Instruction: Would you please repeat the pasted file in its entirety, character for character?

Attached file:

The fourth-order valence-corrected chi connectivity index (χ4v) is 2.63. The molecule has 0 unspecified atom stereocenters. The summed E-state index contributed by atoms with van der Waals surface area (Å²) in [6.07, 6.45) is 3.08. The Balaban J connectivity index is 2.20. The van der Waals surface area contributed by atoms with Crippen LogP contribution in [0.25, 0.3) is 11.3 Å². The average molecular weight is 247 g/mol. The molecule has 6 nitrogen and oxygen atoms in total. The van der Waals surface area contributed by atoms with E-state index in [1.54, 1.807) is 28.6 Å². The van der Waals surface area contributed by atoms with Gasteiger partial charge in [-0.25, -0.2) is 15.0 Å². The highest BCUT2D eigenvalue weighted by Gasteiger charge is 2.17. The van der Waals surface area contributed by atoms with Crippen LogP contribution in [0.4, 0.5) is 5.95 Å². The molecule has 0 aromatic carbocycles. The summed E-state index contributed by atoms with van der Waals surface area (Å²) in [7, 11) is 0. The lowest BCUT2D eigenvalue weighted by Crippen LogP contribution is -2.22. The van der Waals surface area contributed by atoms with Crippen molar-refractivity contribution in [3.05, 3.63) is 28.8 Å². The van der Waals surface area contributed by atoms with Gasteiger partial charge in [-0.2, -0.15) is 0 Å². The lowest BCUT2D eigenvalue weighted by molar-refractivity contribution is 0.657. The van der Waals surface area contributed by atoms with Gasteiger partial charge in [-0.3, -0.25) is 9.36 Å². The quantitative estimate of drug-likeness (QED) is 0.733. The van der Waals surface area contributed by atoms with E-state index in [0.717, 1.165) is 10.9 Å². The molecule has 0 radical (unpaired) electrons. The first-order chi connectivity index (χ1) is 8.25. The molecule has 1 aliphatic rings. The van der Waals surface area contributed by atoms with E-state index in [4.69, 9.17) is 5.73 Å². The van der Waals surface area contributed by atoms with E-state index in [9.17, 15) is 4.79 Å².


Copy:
The fourth-order valence-corrected chi connectivity index (χ4v) is 2.63. The molecule has 0 unspecified atom stereocenters. The summed E-state index contributed by atoms with van der Waals surface area (Å²) in [6.07, 6.45) is 3.08. The Balaban J connectivity index is 2.20. The van der Waals surface area contributed by atoms with Crippen LogP contribution in [0.25, 0.3) is 11.3 Å². The average molecular weight is 247 g/mol. The molecule has 6 nitrogen and oxygen atoms in total. The van der Waals surface area contributed by atoms with E-state index in [1.54, 1.807) is 28.6 Å². The van der Waals surface area contributed by atoms with Gasteiger partial charge in [-0.25, -0.2) is 15.0 Å². The highest BCUT2D eigenvalue weighted by Gasteiger charge is 2.17. The van der Waals surface area contributed by atoms with Crippen LogP contribution in [0.4, 0.5) is 5.95 Å². The molecule has 0 aromatic carbocycles. The summed E-state index contributed by atoms with van der Waals surface area (Å²) in [7, 11) is 0. The lowest BCUT2D eigenvalue weighted by Crippen LogP contribution is -2.22. The van der Waals surface area contributed by atoms with Crippen molar-refractivity contribution in [3.05, 3.63) is 28.8 Å². The van der Waals surface area contributed by atoms with Gasteiger partial charge in [-0.2, -0.15) is 0 Å². The lowest BCUT2D eigenvalue weighted by molar-refractivity contribution is 0.657. The van der Waals surface area contributed by atoms with Gasteiger partial charge in [-0.3, -0.25) is 9.36 Å². The quantitative estimate of drug-likeness (QED) is 0.733. The van der Waals surface area contributed by atoms with E-state index in [0.717, 1.165) is 10.9 Å². The molecule has 0 radical (unpaired) electrons. The first-order chi connectivity index (χ1) is 8.25. The molecule has 1 aliphatic rings. The van der Waals surface area contributed by atoms with E-state index in [4.69, 9.17) is 5.73 Å². The van der Waals surface area contributed by atoms with E-state index in [9.17, 15) is 4.79 Å².